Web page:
Another new forced emerged from a split in the Union of Greens and Farmers group, a centre-right agrarian-green alliance funded by another controversial oligarch, Aivars Lembergs. Lembergs, who has been praised by Russian state propaganda channels over his criticism of NATO, received a five-year jail sentence in February 2021 for corruption, money laundering and abuse of office. He was released after a year and sensationally nominated by the Union of Greens and Farmers as its candidate for prime minister.

Opposition to Lembergs’ role led several parties, including the Latvian Green Party, to split off and run as the United List on a socially conservative, green and regionalist ticket. Both groups fared well: the Union of Greens and Farmers gained five seats to stand at 16 and, in its first election, the United List took 15 seats. It’s remarkable that Lemberg’s jail term doesn’t seem to have deterred voters, indicating the continuing power a handful of oligarchs enjoy in politics. But Kariņš is likely to exclude his grouping from government, and instead seek to limit oligarchical influence and populist power by working with the United List.

Likely to play a continuing role in government is the right-wing nationalist National Alliance party. Unlike many similar European parties, it supports NATO and has a generally pro-west orientation, informed by its opposition to Russia. But like other such parties, it has consistently attacked the rights of migrants and LGBTQI+ people. Its politicians have expressed support for Poland-style ‘LGBT-free zones’ and tried to resist progress towards legal recognition of rights for same-sex couples, in one of Europe’s most hostile countries for LGBTQI+ people. Its continuing influence can only hold back progress on this front.

The new government will face the challenge of standing up to Russia while respecting the rights of all Latvia’s people.

There is, however, another option for Kariņš: he could include the Progressives, parliament’s only centre-left party. Winning representation for the first time, the Progressives support a Nordic-style social democracy encompassing gender equality, LGBTQI+ rights, migrants’ rights and environmental responsibility. Their involvement in a coalition would position the government on the centre ground and offer potential progress in advancing rights, without compromising Latvia’s stance on Russia. It remains to be seen whether Kariņš will embrace this bolder option.

Latvia’s ethnic Russians in the spotlight

The result is bad news for Putin. It means Latvia will stay among the countries united against him and determined to support Ukraine. But whatever the make-up of the government, it seems clear that the identity and allegiance of Latvia’s Russian-speaking population will remain under question. Many Latvians vividly recall living under the Soviet yoke, when Russian language and culture were imposed and Russians were encouraged to live in the country. That resentment hasn’t gone away, and Putin’s invasion of Ukraine has only inflamed tensions.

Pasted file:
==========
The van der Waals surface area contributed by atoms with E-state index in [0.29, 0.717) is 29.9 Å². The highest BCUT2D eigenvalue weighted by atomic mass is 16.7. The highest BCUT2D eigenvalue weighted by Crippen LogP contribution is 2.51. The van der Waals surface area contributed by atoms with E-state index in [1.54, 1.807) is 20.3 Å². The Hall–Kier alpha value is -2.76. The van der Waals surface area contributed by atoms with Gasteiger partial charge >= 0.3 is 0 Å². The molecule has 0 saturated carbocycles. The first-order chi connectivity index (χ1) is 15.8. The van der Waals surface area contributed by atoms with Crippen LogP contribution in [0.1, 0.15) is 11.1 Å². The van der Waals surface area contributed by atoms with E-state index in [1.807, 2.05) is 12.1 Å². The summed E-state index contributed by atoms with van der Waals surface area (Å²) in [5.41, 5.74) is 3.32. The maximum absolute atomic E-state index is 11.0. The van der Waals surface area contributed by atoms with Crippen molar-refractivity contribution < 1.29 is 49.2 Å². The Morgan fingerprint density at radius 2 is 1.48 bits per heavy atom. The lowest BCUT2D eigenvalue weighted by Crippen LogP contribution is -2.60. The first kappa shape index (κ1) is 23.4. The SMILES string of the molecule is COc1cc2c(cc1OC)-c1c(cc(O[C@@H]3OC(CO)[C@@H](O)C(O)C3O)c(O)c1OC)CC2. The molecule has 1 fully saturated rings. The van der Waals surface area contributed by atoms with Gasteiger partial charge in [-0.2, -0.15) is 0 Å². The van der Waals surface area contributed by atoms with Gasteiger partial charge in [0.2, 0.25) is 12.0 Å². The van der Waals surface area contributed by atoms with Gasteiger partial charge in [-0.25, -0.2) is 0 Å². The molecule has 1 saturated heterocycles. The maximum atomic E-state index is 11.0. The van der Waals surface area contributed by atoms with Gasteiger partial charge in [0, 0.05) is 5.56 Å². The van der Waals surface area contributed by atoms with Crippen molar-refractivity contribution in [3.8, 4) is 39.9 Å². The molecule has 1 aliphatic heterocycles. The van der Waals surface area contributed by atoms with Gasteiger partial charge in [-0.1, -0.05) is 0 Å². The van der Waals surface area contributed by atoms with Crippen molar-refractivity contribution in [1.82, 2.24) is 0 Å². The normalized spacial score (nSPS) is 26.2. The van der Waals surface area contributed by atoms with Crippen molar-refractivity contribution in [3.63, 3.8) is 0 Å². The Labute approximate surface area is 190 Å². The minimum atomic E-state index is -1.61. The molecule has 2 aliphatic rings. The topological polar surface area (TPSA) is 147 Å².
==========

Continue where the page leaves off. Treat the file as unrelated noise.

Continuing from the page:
Latvia’s ethnic Russians are being presented as not patriotic enough and as insufficiently assimilated with Latvian culture, particularly by National Alliance politicians. The National Alliance makes the kind of attacks on the Russian minority that Europe’s far right normally reserves for non-white and Muslim populations.

The government has reacted to the war not just by supporting Ukraine and urging strong NATO action, but also by moving against the Russian language and historic symbols. An annual commemoration by Latvia’s Russian speakers of the Soviet Union’s role in winning the Second World War has been banned. In August the government tore down the place they used to gather, a monument to Soviet soldiers in the capital, Riga. The use of Russian in schools has been limited.

Since the start of the conflict, Russian-speaking media have been restricted, with some media channels banned and websites blocked. Undoubtedly, this has helped prevent the sharing of Russian disinformation. Independent Russian journalists in exile have also based themselves in Latvia, including the banned independent TV channel Rain and newspaper Novaya Gazeta. But ethnic Russians may feel their media landscape is shrinking.

Some of Latvia’s ethnic Russian population doubtless support Putin and his war, and some will be either conscious or unwitting agents in spreading Russian disinformation. Many may feel fear of speaking out, exacerbated if they now lack political representation. But it’s clear from voting patterns that many ethnic Russians aren’t siding with Putin. The new government will face the challenge of standing up to Russia while respecting the rights of all Latvia’s people: to demonstrate in practice commitment to the human rights values Putin clearly despises.


  • The new government must commit to upholding the rights of all Latvians.
  • The government must ensure that any restrictions of the freedom of expression, including of Russian-language media, are temporary and in line with international and European laws and standards.
  • The government should work to recognise and uphold the rights of LGBTQI+ people, including by giving legal recognition to same-sex couples.

Cover photo by Reuters/Ints Kalnins via Gallo Images